DEAR AMY: What is the kindest way to let a person know that you are no longer interested in a friendship?
A former friend (at least that's how I feel) continues to send emails and leave phone messages, which I haven't returned in the hopes that she gets the hint.
However, since the emails continue, it appears that it hasn't occurred to her that I no longer want to pursue a friendship with her.
Having known her for a number of years, I do feel as if I may owe her an explanation, but I fear that there is no nice way to say to someone, "I don't want to be your friend anymore" or is there?
— Former Friend
DEAR FORMER: Breaking up is hard to do, and breaking up with a friend is in some ways harder than severing a romantic attachment because of the length and breadth of the relationship. And yet, breaking up is the right thing to do.
Imagine how you would feel if you were laboring along, extending yourself through friendship and oblivious to the fact that someone was dodging and wanted to dump you?
You don't mention reasons why you want to leave this friendship, and so I suggest a version of "It's not you; it's me."
You should call her to say, "I feel terrible because I haven't been completely honest with you. I am sorry, but I just feel our friendship has run its course, and I no longer have anything to offer."
If she is a lovely person who deserves better, tell her so. If she has done specific things that have affected you and that you can't get past, then tell her that too. And if she has something to say, listen.
The painful penance of delivering the breakup is to face the other person's reaction.
DEAR AMY: My husband's nephew graduated from high school last June. His parents hosted a graduation party in his honor at their home. We gave him a substantial cash gift.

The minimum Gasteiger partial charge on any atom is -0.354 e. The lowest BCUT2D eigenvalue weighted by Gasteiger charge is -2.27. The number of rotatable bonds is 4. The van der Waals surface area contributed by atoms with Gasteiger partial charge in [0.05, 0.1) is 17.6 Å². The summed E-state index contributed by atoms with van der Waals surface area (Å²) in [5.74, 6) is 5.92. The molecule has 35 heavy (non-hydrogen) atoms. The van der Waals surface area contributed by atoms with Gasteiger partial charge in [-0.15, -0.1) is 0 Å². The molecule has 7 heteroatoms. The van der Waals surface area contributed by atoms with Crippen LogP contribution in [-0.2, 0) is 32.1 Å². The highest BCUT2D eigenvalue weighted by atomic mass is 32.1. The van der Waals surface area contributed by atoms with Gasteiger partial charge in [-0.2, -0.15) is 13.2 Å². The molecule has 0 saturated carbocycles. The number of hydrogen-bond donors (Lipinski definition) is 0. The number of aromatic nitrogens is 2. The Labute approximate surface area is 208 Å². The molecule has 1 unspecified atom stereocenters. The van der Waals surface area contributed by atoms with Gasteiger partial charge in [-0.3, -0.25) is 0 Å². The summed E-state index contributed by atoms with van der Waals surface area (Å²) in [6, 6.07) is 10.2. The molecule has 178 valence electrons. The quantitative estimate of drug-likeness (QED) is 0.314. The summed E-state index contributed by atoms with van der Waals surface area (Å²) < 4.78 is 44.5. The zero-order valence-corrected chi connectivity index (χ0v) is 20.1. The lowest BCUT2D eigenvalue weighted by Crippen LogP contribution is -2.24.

We have now learned that he didn't in fact graduate. Not only did he not graduate, but he and his family knew before the party that he was not graduating (he has left school and doesn't seem likely to ever graduate).
My husband wants the money that we gave to him back. I say it's too late and there's nothing he can do. He wants to talk to the nephew and his brother to get the money back.
What do you think?
— Miffed Relatives
DEAR MIFFED: I agree that this family has behaved in a way that requires a response, but your husband's choice to demand his money back is unkind — and will not necessarily convey to his nephew the larger lesson.
Mainly, if he demands his money back, his brother and nephew will brand him a jerk and let themselves off the hook.
And so while I disagree with your husband's choice, I also disagree with your assessment that there is nothing he can do.
He should contact both his brother and his nephew and express his confusion and disappointment over this family's deception. He can say, "I don't get it. I'm really surprised that you would let people believe there was a graduation to celebrate when that simply wasn't the case. I'm also shocked that you would accept graduation gifts under these circumstances."
The brother and nephew should then offer to return the money (they probably won't do this, but it would be good to give them the opportunity to). It's possible (perhaps likely) that this family planned the party and then learned after the invitations had gone out that the boy wouldn't graduate. They maintained their plans to avoid embarrassment.
It seems that didn't work out so well.
DEAR AMY: "Touchy" reported that her friend (African-American) was referring to her employer as "the Plantation" and her bosses as "overseers."
Maybe the friend meant it as a joke! You just don't get that this is funny!
DEAR APPALLED: I assume that the friend meant her Facebook postings as a joke — or something like a joke. The only problem is that this is not funny. At all.
Send questions via email to firstname.lastname@example.org. Amy Dickinson's memoir, The Mighty Queens of Freeville: A Mother, a Daughter and the Town that Raised Them (Hyperion), is available in bookstores.